After four budget recommendations and more than two hours of debate between Cobb School Board members, they approved a final $856.3 million budget that included five furlough days, and giving employees a half-step increase salary raise next year. They also approved cutting 182 teaching positions, which will be eliminated through retirements and resignations.
The board also got an earful from 16 speakers during public comments who addressed the board over their support or opposition to purchase $7.5 million in Common Core-aligned math resources that was voted down last month and the need for Common Core Standards.
The fiscal 2014 budget was approved 4-3, with members Kathleen Angelucci, Tim Stultz and David Morgan opposing.
The other three budgets turned down were presented by Stultz, Angelucci and David Banks.
Stultz’s budget included the reduction of one of the five furlough days, increasing the cuts to teacher and administrative positions, and spending $250,000 on an external audit.
He stated many times during the meeting that he was trying to look out for the district’s future so that they aren’t coming back again next year trying to resolve the same budget woes with the same cuts.
Angelucci recommended the board give employees their full step increase and bring back Project 2400, which prepares students for the SAT.
A step increase is a raise based on approximately 1 percent of an employee’s salary.
Three teachers addressed the board during the salary hearing asking members to find cuts in other areas and preserve their salary step and pay cuts due to furlough days.
“I challenge you … pursue any other options that are within your means,” said Walton High School teacher Matthew Staruch. “The teachers of Cobb County deserve better and the students of Cobb County deserve better.”
Banks’ budget would hire 200 half-day teachers in all and reinstate Project 2400 as well.
Another motion made by Angelucci was to delay the vote to a later date but that was voted down.
“In light of our speakers here tonight … and other proposals I think the board needs more time,” she pleaded.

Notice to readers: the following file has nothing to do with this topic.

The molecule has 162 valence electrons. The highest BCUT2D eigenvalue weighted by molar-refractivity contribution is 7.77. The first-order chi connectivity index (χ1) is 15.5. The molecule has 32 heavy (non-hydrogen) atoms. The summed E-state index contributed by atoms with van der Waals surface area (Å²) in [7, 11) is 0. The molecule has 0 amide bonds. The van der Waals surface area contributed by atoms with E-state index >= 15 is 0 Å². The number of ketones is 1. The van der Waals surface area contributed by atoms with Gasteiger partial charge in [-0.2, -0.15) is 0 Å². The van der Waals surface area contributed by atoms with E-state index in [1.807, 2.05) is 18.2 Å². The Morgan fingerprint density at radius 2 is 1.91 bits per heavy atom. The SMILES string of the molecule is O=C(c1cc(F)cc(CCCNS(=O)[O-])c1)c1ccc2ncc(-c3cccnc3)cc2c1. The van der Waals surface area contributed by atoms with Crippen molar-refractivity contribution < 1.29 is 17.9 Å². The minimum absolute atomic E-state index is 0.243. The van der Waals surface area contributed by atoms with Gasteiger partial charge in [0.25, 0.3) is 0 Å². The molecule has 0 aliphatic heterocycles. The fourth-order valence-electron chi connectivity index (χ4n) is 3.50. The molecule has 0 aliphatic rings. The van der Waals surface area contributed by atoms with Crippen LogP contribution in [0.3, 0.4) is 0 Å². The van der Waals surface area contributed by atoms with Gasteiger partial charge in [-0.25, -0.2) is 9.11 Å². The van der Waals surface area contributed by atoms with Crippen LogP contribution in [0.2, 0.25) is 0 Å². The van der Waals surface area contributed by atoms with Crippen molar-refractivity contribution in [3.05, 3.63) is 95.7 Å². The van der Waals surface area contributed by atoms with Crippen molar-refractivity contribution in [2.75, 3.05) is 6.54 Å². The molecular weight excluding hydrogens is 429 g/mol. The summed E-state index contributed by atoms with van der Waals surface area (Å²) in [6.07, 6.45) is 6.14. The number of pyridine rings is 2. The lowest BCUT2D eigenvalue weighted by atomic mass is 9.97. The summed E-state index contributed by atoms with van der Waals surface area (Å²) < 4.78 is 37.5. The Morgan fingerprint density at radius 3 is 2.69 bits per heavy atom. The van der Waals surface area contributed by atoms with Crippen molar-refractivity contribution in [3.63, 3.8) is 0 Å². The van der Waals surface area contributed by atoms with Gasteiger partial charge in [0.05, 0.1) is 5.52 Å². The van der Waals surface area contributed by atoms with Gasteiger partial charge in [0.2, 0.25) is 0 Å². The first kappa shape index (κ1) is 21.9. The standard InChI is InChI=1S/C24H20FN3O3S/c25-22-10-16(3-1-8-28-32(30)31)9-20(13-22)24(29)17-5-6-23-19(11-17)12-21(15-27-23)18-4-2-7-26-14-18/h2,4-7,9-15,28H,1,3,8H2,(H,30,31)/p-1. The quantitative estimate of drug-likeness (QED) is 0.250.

She was supported by Banks and Stultz.
In other news, the board also heard from more than 15 speakers, 11 of whom begged the board to reconsider the purchase of math materials aligned with Common Core Standards, and five who pleaded that the board not go down that path.
Georgia Schools Superintendent John Barge describes Common Core as ensuring that the algebra taught in Georgia is the same Algebra taught in New York or Kansas. But critics worry that Common Core has been hijacked by President Barack Obama’s Administration and will lead to the federalization of education and a loss of local control.
“We need our math textbooks,” said Cobb Schools teacher Brian Lewis who sat on the math adoption committee that researched purchasing proposed math materials for the district.
“I’m asking you to separate your political anxieties from the educational needs of our students,” said another teacher, Stephanie Santoro.
“Don’t politicize math or our education,” agreed Cobb Schools parent John Salinas.
Another teacher, Farrah Gamel, said she was there to speak on behalf of her students because the textbooks are a guide and source of help for them if they don’t have her around or have access to the Internet.
“They very much need the resources,” she said. “We are here to educate the whole child … we are at the point where enough is enough. You’re asking us to keep the highest standards and you’re asking us to do it with less class time, more students in our classrooms and for less pay.”
Another Cobb teacher, John Kilpatrick, told the board that it should be able to revote on the math resource purchase because in years past the board has voted more than once on the school calendar.
Not everyone was on board with these teachers and parents’ pleas though.
“We need to get rid of Common Core,” said Cobb Schools parent Patricia Hay. “It’s already wrecking health care. We need to fight Common Core because we are losing local control.”
Susan Stanton, the grandparent of a Cobb Schools student, said she’s had the opportunity to review the materials and believes it will make students fall back two grades.
“I have some major concerns,” she said. “If the aim of Common Core is aimed to raise the standards of students, we are going in the wrong direction … please review these materials before confining our children to a sub-standard education in the name of expediency.”
Mary Ware said she thinks Georgia should follow in the footsteps of other states who are backing out of Common Core.
“I agree that students need books … but there are other alternatives, and I would rather not make the critical mistake now of spending so much money now when we can do something better when we have the time to review it a little further,” she said.
The last speaker was Tammy Slaten, a Cobb Schools parent, who argued that there is no evidence that Common Core can help students get jobs and get into college.
“We need to focus on the quality of education and do it together,” she said.
After the meeting, Cobb Superintendent Michael Hinojosa said he doesn’t plan to bring the vote on the math materials back up for another consideration of approval because the board has already voted on it.
Board Chair Randy Scamihorn said he had not thought about whether he will bring back the vote for reconsideration because he is more focused on the budget but it. could come back up for discussion in June.